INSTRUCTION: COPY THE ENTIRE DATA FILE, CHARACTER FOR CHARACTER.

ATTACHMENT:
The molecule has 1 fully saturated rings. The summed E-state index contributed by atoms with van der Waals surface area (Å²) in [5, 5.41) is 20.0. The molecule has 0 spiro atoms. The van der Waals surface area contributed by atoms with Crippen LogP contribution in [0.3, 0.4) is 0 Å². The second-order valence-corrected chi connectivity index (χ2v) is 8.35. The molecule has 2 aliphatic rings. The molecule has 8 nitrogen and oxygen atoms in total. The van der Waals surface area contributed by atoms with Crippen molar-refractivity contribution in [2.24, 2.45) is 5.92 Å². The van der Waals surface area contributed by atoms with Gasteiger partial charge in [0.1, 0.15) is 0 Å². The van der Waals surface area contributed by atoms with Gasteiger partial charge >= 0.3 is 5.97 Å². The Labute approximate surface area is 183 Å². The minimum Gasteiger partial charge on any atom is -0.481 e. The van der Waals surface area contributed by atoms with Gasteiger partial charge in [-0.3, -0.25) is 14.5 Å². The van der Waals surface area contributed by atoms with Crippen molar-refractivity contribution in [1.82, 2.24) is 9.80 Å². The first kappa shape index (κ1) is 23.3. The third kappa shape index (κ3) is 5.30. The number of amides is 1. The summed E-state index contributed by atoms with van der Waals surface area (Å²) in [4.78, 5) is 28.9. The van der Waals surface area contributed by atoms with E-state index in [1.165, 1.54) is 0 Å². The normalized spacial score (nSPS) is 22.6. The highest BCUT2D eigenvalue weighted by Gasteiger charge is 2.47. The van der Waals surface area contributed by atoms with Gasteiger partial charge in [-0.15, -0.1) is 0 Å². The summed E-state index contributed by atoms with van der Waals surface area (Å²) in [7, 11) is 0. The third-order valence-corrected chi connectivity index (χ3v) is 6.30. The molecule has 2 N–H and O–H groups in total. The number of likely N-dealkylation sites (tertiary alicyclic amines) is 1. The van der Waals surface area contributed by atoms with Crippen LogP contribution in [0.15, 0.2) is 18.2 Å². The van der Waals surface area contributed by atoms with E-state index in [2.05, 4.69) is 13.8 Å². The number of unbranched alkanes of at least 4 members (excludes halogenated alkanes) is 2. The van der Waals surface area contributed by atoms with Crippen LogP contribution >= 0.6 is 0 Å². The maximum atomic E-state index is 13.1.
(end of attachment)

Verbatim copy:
The molecule has 1 fully saturated rings. The summed E-state index contributed by atoms with van der Waals surface area (Å²) in [5, 5.41) is 20.0. The molecule has 0 spiro atoms. The van der Waals surface area contributed by atoms with Crippen LogP contribution in [0.3, 0.4) is 0 Å². The second-order valence-corrected chi connectivity index (χ2v) is 8.35. The molecule has 2 aliphatic rings. The molecule has 8 nitrogen and oxygen atoms in total. The van der Waals surface area contributed by atoms with Crippen molar-refractivity contribution in [2.24, 2.45) is 5.92 Å². The van der Waals surface area contributed by atoms with Gasteiger partial charge in [0.1, 0.15) is 0 Å². The van der Waals surface area contributed by atoms with Gasteiger partial charge >= 0.3 is 5.97 Å². The Labute approximate surface area is 183 Å². The minimum Gasteiger partial charge on any atom is -0.481 e. The van der Waals surface area contributed by atoms with Gasteiger partial charge in [-0.3, -0.25) is 14.5 Å². The van der Waals surface area contributed by atoms with Crippen molar-refractivity contribution in [1.82, 2.24) is 9.80 Å². The first kappa shape index (κ1) is 23.3. The third kappa shape index (κ3) is 5.30. The number of amides is 1. The summed E-state index contributed by atoms with van der Waals surface area (Å²) in [4.78, 5) is 28.9. The van der Waals surface area contributed by atoms with E-state index in [1.165, 1.54) is 0 Å². The normalized spacial score (nSPS) is 22.6. The highest BCUT2D eigenvalue weighted by Gasteiger charge is 2.47. The van der Waals surface area contributed by atoms with Gasteiger partial charge in [-0.15, -0.1) is 0 Å². The summed E-state index contributed by atoms with van der Waals surface area (Å²) in [7, 11) is 0. The third-order valence-corrected chi connectivity index (χ3v) is 6.30. The molecule has 2 N–H and O–H groups in total. The number of likely N-dealkylation sites (tertiary alicyclic amines) is 1. The van der Waals surface area contributed by atoms with Crippen LogP contribution in [0.15, 0.2) is 18.2 Å². The van der Waals surface area contributed by atoms with E-state index in [2.05, 4.69) is 13.8 Å². The number of unbranched alkanes of at least 4 members (excludes halogenated alkanes) is 2. The van der Waals surface area contributed by atoms with Crippen LogP contribution >= 0.6 is 0 Å². The maximum atomic E-state index is 13.1.